“Danny,” Emma answered with a smile, and here the crew gave a collective teasing croon, while Danny blushed beneath this praise.
Venus twitched her nose and gave Emma another bounce. “And who is the cutest?” she asked in a mock-whisper.
Emma squeaked, burying her face against Venus’s arm. She mumbled something into her mother’s sleeve, which prompted a repeat asking.
“You can say it,” Venus told her, poking her in the belly.
Emma raised her head, her round cheeks redder than even Danny’s had been, and said, “Finchy!”
The crew turned their hooting to Ross, who thanked Emma with a pat on her head.
“I call foul,” Scott said, sounding miffed, while the other guys continued to laugh.
Amid this jaunty mockery, Amber rubbed her hand over Ross’s arm. But then she leaned out and looked at Emma, and asked, “But, whom do you love the most?”
Around her, the rest of them fell hushed. Save for Emma, who didn’t pause to think, but instead said, quite readily, “Daddy!”
“Oh, that’s my girl,” Scott said with a coo, and he pulled Emma from Venus’s lap into his own, which the little girl accepted gladly.
Amber – like a lot of my protagonists – has father issues. Which is weird, to me, since I have always enjoyed a good relationship with my own father. With my mother, too. I grew up a pretty happy kid, even if we never “had” a lot. I always felt my parents were people I could trust.
But I also crave their approval. And perhaps that’s from where these character issues come.
Daddies and daughters. They’re always the same, deep down.
In one early episode of the science fiction comedy series “Red Dwarf,” the character of Rimmer receives word that his father has died. Another character, Lister, asks him if he loved his father. Rimmer replies that he despised his father…but he still desired his father’s approval. Maybe that’s what plagues my characters. No matter what difficulties they have with their families and loved ones, they still seek that praise we all want, as children.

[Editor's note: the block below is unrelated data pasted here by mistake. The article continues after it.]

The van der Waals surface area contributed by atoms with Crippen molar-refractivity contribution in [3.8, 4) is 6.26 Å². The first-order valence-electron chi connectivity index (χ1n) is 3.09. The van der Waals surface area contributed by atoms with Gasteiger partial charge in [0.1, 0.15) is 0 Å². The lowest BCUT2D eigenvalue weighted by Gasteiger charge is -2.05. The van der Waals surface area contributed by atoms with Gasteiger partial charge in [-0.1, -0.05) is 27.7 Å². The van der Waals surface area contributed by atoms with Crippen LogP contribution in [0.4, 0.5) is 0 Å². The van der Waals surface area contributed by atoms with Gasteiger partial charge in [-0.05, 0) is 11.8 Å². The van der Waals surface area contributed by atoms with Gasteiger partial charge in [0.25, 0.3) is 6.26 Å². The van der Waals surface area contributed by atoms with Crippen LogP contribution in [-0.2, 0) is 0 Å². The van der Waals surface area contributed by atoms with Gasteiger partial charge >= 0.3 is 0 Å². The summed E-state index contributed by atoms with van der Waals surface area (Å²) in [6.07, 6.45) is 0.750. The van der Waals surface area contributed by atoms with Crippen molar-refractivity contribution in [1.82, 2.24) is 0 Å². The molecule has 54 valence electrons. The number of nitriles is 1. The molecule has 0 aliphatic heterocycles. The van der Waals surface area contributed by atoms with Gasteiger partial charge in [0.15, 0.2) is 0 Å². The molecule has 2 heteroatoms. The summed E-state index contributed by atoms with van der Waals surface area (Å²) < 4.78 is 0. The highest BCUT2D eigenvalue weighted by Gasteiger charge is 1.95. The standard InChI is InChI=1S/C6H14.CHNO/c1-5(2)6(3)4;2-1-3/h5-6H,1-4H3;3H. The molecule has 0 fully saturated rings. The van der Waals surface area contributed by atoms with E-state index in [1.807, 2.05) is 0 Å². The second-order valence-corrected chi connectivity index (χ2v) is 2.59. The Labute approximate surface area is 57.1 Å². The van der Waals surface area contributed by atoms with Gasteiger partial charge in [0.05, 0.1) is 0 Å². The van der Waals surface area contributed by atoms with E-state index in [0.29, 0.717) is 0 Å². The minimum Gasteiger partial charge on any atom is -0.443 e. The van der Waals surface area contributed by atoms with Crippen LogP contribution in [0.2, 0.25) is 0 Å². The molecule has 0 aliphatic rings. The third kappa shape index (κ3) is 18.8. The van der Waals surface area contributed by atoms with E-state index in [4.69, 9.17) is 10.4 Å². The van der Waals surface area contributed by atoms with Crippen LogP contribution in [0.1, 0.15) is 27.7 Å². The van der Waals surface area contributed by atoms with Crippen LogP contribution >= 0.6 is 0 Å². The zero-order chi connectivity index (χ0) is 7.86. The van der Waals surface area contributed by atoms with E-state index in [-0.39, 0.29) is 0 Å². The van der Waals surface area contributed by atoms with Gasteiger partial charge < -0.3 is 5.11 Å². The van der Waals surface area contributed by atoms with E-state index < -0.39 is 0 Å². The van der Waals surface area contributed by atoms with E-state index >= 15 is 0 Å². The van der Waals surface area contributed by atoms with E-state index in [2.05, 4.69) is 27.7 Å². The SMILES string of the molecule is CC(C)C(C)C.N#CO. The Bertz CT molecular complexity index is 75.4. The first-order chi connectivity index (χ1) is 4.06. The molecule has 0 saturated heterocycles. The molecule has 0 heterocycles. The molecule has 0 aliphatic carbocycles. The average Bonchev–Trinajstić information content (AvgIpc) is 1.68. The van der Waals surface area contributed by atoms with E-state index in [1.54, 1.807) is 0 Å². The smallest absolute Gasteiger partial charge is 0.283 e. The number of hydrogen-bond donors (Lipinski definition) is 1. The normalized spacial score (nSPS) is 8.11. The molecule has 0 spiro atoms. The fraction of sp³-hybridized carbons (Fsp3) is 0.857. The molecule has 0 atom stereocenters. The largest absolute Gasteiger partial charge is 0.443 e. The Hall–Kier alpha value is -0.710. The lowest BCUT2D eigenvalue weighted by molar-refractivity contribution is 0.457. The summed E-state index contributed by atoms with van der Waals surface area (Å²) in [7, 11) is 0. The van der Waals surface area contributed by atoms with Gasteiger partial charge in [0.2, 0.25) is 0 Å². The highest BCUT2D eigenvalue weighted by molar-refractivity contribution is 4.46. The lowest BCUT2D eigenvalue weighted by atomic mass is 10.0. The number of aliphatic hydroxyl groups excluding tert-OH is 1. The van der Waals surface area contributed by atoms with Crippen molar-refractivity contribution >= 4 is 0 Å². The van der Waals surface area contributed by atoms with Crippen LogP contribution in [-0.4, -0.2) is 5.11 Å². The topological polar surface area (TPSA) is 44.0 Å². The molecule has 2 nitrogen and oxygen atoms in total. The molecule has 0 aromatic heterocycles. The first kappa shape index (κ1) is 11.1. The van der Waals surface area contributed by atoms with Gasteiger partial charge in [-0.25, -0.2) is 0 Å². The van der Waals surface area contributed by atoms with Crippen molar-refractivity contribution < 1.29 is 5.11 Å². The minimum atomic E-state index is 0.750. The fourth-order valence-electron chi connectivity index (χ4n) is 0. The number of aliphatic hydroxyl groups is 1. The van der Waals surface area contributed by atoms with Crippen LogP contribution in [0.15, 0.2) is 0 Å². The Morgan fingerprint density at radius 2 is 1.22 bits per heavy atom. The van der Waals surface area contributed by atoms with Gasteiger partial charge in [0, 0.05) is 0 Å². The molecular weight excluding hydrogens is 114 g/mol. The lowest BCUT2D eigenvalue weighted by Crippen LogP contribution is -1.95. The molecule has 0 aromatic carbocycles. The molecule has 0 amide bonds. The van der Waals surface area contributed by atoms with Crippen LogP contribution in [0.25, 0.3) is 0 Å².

Amber may say she hates her father…but I think that line’s important for her to voice.
How do you write family in your stories?
Sometimes, we write little moments and interactions that we love…but they serve no extra purpose to the overall story. For me, this represents one of those moments:
Ross snorted and laughed in the same breath, at once recalling that afternoon on the beach when he’d been just shy of twenty-one, freshly returned from Torpoint and eager to be a civilian again, free to ride the waves, with Neville sitting beside him in the sand. And how Neville had started to have The Talk with him, only to be interrupted by Ross’s pointed and unconcerned recognition of the reason behind his friend’s mumbling and hawing:
“Are you trying to tell me that you’re gay?” Ross had asked, with some impatience.
Neville had stared at him for a long pause of time, his expression unreadable. Then he’d murmured, quite quietly: “…Yeah.”
Ross had considered that for a moment, then asked: “Do you fancy me?”
“Wh-?” Neville had sputtered, as he’d given a quick shake of his head. “God, no! You’re a breeder…!”
“Well, then, no worries, mate,” Ross had told him then, hitting him in the shoulder with the back of his hand before forcing himself to his feet. “Now, come on; I want to catch some waves before supper.”
And that had been the end of the discussion, so far as Ross had been concerned. Neville was simply Neville; and if his friend being gay meant that Ross didn’t have to compete with him (handsome, stylish, good-guy Neville) for the attentions of any pretty girls in the village, all the better.